Activity 2: To further discussion on the immigrant experience at Ellis Island, we took a virtual field trip with Google Expeditions(7): Immigration and Cities (Houghton Mifflin Harcourt). This particular field trip starts at the Statue of Liberty, provides a tour of the Ellis Island Facility and a Tour of a tenement home. The home used was also a model for the Mission US game: City of Immigrant. See the two animated gifs below to identify similarities.
Mission US: City Of Immigrants
Google Expeditions: Immigration and Cities
The similarity between have and real life provides credibility to the time spent in the game.
Lesson 3: Immigration Inspector Interview Flowchart
Class Time: 40 – 50 minutes
Up to this point, students were working individually on understanding the immigrant experience. To dive deeper into the immigrant experience (our “hack”) students were asked to think about the Immigration Inspectors job, especially in 1907 when things were very busy. The following static was shared to illustrate the point:
In 1907, more than a million arrived.
The highest number for a single day was 11,747 people.
The plan was for students to explore how Inspectors would decide if immigrants would be allowed into America and therefore understand the immigrant experience in greater detail. Further, students were asked to think about how to speed up this process of allowing, or deporting, immigrants into America. An app was posed as a solution that could make the process more effective and efficient. To design an app, students needed to outline the Immigration Inspectors Interview workflow (process).
Students were placed into random groups and directed to use a shared Lucid Chart(8) document to generate choices and responses based on what they learned in the beginning of the Mission US game and the Scholastic website. The free Lucid Charts website allowed students to create clean and somewhat clear flowcharts that demonstrate the work an Immigration Inspector would do each day. Lucid Charts has animated Gif-tutorials that are very helpful for students to understand the product. While not perfect, the flowcharts started to show a more in-depth understanding of the immigrant experience in 1907. The collaborative nature of Lucid Charts allowed the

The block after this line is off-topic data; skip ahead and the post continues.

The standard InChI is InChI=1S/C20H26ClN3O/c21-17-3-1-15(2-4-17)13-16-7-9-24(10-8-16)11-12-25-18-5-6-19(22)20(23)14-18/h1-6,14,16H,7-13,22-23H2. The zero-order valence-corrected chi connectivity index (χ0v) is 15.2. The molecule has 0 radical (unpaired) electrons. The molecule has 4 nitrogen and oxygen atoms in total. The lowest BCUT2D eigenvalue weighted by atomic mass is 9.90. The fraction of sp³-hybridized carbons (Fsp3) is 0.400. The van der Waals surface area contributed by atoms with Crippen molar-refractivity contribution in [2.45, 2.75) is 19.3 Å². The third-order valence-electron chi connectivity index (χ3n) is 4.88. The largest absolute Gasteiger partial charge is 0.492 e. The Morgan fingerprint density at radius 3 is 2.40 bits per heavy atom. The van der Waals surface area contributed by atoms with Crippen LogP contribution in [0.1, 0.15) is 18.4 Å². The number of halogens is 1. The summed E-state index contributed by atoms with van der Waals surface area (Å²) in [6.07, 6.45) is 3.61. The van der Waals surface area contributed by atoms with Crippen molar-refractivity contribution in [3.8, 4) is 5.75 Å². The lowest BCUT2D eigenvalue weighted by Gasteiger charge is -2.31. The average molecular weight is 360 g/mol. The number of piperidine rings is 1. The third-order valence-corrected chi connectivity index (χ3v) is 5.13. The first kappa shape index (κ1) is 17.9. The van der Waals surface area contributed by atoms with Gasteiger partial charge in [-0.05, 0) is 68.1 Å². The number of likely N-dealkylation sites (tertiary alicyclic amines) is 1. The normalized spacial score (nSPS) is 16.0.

entire group to be invested in the process, as opposed to a piece of paper where only one person recorded responses. To support students, I shared the Ellis Island Hack-a-Thon
slide deck which includes more details about Immigration Inspectors’ decisions and interview questions.
Some students required more modeling of what the chart should look like so I worked on one live while they worked in their groups.
Periodically, I would stop the class and ask the groups to consider Lena’s story (from Mission US). Lena was a 14-year-old, unmarried, young woman… so how could she be allowed in under the system in 1907? (She was “sponsored” by her brother). We needed to make sure our app reflected Lena’s experience as well. Now to take this workflow and design an app.
Lesson 4: Designing an App for Immigration Inspectors
Class Time: 70-90 minutes
- Welcome to the Immigration Inspector App – DEMO
- Google’s Applied Digital Skills – If/Then Adventure Stories Lesson
- Blog about Building Apps from Google Slides
I explained to students that our last step was to build an app, a web-app to be precise. The way to build one begins by understanding how to connect individual slides in a Google Slides deck. Google’s Applied Digital Skills program offers excellent tutorials on this process and many more. I shared with students the link the Applied Digital Skills: If/Then Adventure Stories- Lesson 3: Create an If/Then Adventure(9) which includes 4 short videos:
Lesson 3: Create an If/Then Adventure
- Introduction to If/Then Adventure Stories (2:10 min)
- Set Up Your First Slides (2:06 min)
- Create Choices and Links (4:12 min)
- Connect and Create (3:51 min)
These are videos allow students to go back and replay steps as needed. Once the student have completed the video tutorials they must learn the following web-app steps:
Step 1: Go to Google Slides and start a new presentation.
Step 2: Click File – Page Setup…
Step 3: Select Custom – 8 x 11.5 inches (click OK)
Step 4: SLIDE ONE – Add an introduction/title and a “Click to Enter” shape.